To say that the Sony camera controls have been in a state of flux since the beginning of the NEX series would be an immense understatement. The user interface (UI) has changed wildly from model to model, usually for the better. When Sony introduced the alpha 7 line, they came out with three models with substantially identical UI’s. Some thought that they had finished evolving the interface.
The a7II is a case in point. While not as different from the rest of the alpha 7 line as that line was from its NEX predecessors, it improves some things, and changes a few others seemingly on a whim. This makes the a7II a little tricky to use if you’ve got one of the other alpha 7 cameras around your neck as well.
First, the a7II is thicker and a little heavier than its stablemates. I has to be to make room for the in-body image stabilization (IBIS) system. The hand grip is better designed and offers more room for large hands like mine. That’s allowed them to move the shutter release and on/off switch from the top plate to the top of the grip, allowing a more natural hand position. The silver-colored shutter release is now black. All of the formerly shiny black bits on the body are now dull, which makes the camera less obtrusive.
Instead of just having one user-programmable button on the top plate, there are now two, and they are bigger, stand up higher, and have a ridge in between them, making them easier to find and operate.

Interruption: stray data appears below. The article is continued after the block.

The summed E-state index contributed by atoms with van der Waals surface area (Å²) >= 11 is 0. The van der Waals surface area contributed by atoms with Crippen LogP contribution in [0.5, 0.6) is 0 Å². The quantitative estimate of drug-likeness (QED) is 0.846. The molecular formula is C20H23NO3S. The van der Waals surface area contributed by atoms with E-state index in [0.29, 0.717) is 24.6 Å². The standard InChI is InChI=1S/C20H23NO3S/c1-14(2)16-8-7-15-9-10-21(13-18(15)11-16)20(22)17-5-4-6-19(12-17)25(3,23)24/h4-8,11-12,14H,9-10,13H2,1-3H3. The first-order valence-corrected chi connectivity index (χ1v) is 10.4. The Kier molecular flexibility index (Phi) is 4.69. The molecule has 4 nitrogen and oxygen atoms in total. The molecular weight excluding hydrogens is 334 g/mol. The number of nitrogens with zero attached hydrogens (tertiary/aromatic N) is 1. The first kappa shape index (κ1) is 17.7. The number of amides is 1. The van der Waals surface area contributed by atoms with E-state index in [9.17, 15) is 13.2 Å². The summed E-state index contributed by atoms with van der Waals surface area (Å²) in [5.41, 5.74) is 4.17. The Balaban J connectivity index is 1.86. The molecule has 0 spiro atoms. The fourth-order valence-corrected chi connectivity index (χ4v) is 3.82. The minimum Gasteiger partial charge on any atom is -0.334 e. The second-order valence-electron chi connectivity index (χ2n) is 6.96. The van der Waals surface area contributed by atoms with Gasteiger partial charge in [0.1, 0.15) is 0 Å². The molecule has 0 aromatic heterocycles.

The IBIS goes in a part of the camera that’s pushed back from the top plate, and has a sloped “roof” on top. That’s where the menu button is now, instead of on the vertical back of the camera. It’s a more convenient location, but the fact that it’s a different location from the other alpha 7s is likely to cause confusion. The programmable button thumb button that used to be on the back of the camera is now on the IBIS roof, where it’s easier to get to, as long as you don’t forget which camera you’re holding.
By default, rotating the back dial on the camera does nothing, emulating a behavior that most of us programmed into the old camera after getting tired of changing ISO by accident. The right position on that dial is now ISO, not WB.
Here’s the one that confuses me most often: you used to put the SD card in from the back of the camera towards the front. Now you slide it in from the right to the left.
Showing admirable restraint, Sony didn’t change the battery type. Whew!
The front dial is moved down onto the grip, which is a better place for it. Both the front and back dials are still too easy to turn and the spacing between detents is too small.
All this adds up to a significantly better experience for people who have never used and alpha 7 camera, and smaller improvement for people like me who are used to the old alpha 7 interface.
I still wish there were a top reflective B&W LCD display and more directly accessible buttons that controlled the mode of the front and read dials, a la Nikon and Canon. Then you wouldn’t have to use the LCD screen on the back of the camera nearly as much, which can be tricky in bright light. There’s room for a small one on the left side of the top plate.
Don’t get me started about all the useless garbage buried in the menu system.